Place, Tradition, and Modernity in the Art of Andrew Wyeth


Luce/ACLS Dissertation Fellowships in American Art


History of Art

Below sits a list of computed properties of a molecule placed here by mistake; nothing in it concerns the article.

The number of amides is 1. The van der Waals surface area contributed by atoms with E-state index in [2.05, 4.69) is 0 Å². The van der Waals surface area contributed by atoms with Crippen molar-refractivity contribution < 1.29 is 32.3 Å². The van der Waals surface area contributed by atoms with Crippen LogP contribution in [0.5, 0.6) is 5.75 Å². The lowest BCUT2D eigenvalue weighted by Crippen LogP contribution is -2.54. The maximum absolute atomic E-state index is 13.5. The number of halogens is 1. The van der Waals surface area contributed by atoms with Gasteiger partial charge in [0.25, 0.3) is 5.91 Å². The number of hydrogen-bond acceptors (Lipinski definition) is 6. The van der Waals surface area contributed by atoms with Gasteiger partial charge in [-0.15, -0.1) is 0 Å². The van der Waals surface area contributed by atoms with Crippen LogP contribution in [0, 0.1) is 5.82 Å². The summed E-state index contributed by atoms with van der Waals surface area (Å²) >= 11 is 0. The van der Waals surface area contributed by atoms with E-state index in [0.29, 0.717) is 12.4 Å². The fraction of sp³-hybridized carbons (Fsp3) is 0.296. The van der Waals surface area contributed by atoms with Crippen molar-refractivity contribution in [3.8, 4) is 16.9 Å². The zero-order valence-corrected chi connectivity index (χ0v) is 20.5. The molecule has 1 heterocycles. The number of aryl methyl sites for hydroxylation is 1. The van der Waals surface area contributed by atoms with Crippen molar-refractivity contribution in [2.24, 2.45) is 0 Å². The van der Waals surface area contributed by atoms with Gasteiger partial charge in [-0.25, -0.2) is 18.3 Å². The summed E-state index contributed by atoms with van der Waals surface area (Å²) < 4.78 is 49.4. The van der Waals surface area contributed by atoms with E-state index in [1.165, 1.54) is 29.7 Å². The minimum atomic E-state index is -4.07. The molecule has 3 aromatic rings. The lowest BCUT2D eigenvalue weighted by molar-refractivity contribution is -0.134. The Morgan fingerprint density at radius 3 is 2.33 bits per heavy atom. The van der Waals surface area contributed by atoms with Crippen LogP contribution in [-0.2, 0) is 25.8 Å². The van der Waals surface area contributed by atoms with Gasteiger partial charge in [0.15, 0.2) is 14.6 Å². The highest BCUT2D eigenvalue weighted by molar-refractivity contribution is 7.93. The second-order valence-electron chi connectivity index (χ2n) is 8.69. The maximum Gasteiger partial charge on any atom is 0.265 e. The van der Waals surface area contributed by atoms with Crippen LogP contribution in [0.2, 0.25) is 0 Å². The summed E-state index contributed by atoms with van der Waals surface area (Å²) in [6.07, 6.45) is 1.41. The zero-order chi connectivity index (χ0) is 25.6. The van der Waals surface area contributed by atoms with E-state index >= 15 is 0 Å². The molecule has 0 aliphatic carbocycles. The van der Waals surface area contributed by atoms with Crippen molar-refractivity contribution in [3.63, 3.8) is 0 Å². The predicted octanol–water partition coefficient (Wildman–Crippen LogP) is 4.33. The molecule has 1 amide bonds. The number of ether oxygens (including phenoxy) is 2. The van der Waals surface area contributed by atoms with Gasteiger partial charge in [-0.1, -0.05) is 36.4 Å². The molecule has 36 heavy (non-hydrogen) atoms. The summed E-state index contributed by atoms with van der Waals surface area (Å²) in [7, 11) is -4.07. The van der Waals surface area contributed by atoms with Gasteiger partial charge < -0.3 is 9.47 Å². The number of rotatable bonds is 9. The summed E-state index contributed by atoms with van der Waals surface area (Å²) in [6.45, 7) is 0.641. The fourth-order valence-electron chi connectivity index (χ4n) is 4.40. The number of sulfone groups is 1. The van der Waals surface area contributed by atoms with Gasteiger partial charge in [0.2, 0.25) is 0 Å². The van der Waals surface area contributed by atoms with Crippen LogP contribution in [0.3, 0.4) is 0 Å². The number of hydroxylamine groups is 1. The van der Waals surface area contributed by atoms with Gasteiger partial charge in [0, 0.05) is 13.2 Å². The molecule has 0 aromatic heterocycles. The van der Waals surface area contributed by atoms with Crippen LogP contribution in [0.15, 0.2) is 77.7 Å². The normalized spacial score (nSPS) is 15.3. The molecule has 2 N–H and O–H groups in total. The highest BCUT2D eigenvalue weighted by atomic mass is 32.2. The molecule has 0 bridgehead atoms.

Forwarding a broad understanding of artistic responses to modernity and of moments of artistic and cultural interplay between fraught pairs of terms such as “modern” and “traditional,” “place” and “space,” and “globalism” and “regionalism,” this project gathers and interweaves two loose historical threads: the concept of place and the alternately-maligned-and-celebrated work of the American painter Andrew Wyeth (1917-2009). Working outward from visual analysis of Wyeth's works, it investigates the art-historical (and also cultural, intellectual, and social) conditions that both contributed to and resulted from a renewal of interest in the concept of place among artists and thinkers in the United States and Europe in the twentieth century. At its most concrete, this project offers descriptions and historical explications of convergences and divergences between painting and place—as well as precise, local/contextual definitions of the latter—in Wyeth's artistic gains and willing losses.